Premier Foods has averted a third week of strikes at its Wigan Hovis site following a “landmark” deal that sees an end to zero-hours contracts at the plant.
The strikes over Premier’s use of agency workers and zero-hour contracts, which the Bakers Food and Allied Workers Union (BFAWU) had claimed were paid less than contracted staff, had threatened to disrupt operations at the site this week.
Following fresh talks on Thursday (19 September), a new proposal was put to the BFAWU on Friday, with members voting to accept it on Saturday.
The settlement includes a review of manning levels and 24 members of staff, who had previously been on zero-hour contracts, have now been taken on full-time.
The deal also avoids the “Swedish derogation”, whereby a third-party hires and pays workers on behalf of the business, who are given a form of contract but are not directly employed, in a practice that “avoids legal obligations to pay people the same amounts of money”, explained Ian Hodson, national president of the BFAWU.
He said: “We’re really pleased the company has sat down and reached an agreement with us.
“The onus is on our members to do additional hours, so there shouldn’t be any need to bring agency workers in. [Premier] won’t be using the Swedish derogation now, which they were suggesting they would do. Significantly, they have resolved the zero-hour contract issue: there won’t be any zero-hour contracts, either directly or indirectly.
“The issue was around workers being treated fairly and equally and we believe we’ve managed to achieve just that,” he added.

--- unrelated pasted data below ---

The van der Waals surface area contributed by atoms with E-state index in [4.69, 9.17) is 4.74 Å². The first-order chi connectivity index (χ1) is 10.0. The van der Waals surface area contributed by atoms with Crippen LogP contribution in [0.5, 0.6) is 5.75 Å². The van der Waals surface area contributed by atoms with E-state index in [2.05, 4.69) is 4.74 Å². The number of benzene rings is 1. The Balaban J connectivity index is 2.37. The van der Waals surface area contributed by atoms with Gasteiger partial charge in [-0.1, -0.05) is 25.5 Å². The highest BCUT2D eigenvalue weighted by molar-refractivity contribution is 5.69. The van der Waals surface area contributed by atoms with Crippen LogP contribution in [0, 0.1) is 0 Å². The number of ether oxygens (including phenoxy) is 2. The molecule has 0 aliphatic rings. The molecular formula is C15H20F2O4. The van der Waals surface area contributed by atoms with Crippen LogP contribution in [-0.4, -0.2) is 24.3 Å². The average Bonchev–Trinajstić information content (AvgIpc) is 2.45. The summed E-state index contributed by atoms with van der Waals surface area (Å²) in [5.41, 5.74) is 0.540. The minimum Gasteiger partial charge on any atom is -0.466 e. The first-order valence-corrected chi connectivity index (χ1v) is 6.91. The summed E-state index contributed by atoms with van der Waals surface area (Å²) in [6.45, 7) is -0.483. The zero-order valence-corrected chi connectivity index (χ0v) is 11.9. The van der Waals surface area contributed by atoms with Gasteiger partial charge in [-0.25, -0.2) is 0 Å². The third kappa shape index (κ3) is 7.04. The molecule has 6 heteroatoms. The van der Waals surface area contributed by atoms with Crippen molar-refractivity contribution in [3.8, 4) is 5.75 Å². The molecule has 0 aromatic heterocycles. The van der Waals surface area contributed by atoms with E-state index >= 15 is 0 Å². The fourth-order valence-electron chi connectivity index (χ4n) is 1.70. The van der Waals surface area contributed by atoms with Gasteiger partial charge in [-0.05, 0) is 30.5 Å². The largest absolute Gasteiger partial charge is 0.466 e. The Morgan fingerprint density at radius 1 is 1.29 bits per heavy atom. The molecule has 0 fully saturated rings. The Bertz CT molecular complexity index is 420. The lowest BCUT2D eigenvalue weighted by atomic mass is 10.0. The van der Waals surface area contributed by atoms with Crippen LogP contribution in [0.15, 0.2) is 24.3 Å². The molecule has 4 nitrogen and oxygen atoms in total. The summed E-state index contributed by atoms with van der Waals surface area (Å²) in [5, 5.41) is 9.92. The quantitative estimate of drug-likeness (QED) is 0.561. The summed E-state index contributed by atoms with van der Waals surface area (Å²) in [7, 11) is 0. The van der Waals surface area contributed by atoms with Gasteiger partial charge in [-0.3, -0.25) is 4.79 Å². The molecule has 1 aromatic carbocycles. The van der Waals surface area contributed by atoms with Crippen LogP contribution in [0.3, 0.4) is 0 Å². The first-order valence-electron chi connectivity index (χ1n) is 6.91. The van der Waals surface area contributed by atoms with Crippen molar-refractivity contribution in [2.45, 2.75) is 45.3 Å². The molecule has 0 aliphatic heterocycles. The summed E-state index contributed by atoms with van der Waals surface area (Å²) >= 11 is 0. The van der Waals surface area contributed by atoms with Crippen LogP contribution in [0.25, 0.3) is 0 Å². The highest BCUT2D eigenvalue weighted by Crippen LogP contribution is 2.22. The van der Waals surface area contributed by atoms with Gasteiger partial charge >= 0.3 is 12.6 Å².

Hodson hoped the settlement would signal an end to the “exploitative practices carried out by other companies in the country”.
“We’re extremely happy with Hovis – we believe this is a landmark decision,” he said. “Zero-hours is a huge problem in the baking industry. There are factories working with 70-80% agency workers, and all the skill is leaving the industry.”
A spokesperson for Premier Foods said: “The agreement reinforces our previous assurances that the company has no intention of replacing permanent employees with agency staff or using agency staff as a lever to erode existing employees’ terms and conditions.
“In the event of temporary labour shortages, the union has committed that such shortages will be covered by existing employees utilising overtime and banked hours.
“In the unlikely event that this is not possible, it is then agreed that the company can use agency staff to cover any gaps. The company has further committed to move any agency employee who works a minimum of 39 hours per week for 12 consecutive weeks to parity pay with existing employees.”